Renters more likely to suffer financially
A growing number of UK adults are unable to purchase a home, leading to them suffering poorer levels of financial wellness, according to the first Momentum UK Household Financial Wellness Index.
The index revealed that renters are suffering due to a lack of assets and an inability to plan long-term, while those with a mortgage or who own a home outright are more easily able to manage their finances.
And the results are not just down to lower incomes, as the survey found no significant difference in ‘wellness’ between private and social renters, despite private renters having higher average incomes. It claimed this indicates that private renters are being made financially ‘unwell’ by their living situation.
Day-to-day spending problems
Renters spend approximately 20% of their income on rent, with this rising to 25% for private renters, according to the Office for National Statistics, up from 10% 30 years ago.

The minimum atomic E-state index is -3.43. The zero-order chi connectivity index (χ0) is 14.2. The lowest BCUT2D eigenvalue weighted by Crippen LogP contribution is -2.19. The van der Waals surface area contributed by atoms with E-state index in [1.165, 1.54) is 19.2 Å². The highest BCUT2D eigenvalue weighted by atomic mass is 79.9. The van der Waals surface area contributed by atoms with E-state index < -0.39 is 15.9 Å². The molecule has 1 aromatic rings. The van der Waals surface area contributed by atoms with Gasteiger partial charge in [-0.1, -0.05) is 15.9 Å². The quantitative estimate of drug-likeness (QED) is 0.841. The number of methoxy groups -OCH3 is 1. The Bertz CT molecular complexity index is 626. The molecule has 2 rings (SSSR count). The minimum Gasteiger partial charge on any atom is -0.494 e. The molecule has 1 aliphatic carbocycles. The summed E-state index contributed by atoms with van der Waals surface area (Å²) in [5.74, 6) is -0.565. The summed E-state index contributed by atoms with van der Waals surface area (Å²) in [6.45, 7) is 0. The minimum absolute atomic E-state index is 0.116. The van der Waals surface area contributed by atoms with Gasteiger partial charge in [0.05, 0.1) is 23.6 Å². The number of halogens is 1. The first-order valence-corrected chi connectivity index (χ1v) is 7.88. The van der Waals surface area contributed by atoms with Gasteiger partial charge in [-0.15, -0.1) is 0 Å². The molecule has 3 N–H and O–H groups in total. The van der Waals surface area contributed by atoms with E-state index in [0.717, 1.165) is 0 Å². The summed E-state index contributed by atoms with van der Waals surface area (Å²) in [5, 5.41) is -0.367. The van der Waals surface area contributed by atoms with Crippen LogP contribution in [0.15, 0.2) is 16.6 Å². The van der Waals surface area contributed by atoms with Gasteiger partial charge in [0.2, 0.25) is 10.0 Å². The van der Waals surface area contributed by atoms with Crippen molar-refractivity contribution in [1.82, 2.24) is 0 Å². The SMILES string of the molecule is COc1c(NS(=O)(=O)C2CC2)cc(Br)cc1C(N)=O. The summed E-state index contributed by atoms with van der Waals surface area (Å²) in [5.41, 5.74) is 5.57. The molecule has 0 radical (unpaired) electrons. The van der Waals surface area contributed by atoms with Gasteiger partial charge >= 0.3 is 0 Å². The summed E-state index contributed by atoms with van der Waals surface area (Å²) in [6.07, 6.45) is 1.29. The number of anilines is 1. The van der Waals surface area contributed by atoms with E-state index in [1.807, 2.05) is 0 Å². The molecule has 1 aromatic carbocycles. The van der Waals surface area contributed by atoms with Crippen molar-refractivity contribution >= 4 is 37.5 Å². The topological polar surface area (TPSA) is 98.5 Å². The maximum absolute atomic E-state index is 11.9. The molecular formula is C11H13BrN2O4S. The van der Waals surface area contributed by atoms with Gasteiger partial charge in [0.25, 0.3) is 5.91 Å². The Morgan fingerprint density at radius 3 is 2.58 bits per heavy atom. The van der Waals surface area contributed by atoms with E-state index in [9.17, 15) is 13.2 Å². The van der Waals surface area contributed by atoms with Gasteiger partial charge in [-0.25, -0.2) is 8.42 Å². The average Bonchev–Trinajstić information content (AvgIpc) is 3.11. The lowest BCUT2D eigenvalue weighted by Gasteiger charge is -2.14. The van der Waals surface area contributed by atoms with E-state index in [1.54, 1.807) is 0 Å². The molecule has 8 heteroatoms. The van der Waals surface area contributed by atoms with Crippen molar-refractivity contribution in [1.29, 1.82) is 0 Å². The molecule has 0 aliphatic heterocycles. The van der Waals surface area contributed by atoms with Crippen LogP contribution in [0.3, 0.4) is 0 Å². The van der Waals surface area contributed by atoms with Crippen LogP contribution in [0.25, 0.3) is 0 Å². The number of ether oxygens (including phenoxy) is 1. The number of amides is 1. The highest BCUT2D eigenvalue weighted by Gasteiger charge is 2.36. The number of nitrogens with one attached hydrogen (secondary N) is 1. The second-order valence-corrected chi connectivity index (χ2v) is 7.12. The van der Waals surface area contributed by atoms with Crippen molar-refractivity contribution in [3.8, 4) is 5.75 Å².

These exorbitant costs are reflected in the index’s findings, which found that renters are half as likely as homeowners to feel that their income will cover their monthly outgoings. They are also half as likely to feel comfortable with their current standard of living.
In addition, double the number of renters have missed a minimum repayment on a credit card, loan or other debt in the last year, compared to homeowners.
No rainy day fund
Renters are also far less prepared to deal with unforeseen money worries – being half as likely to have funds put away for a rainy day and twice as likely to not be able to meet an unexpected major expense without having to borrow money.
Ferdi Van Heerden, CEO of Momentum UK, said: “The financial hardships being faced by renters are making it impossible for them to build the deposit necessary to get their foot on the property ladder. Soon we will see a situation where only those who already own or inherit property will be able to own a home.”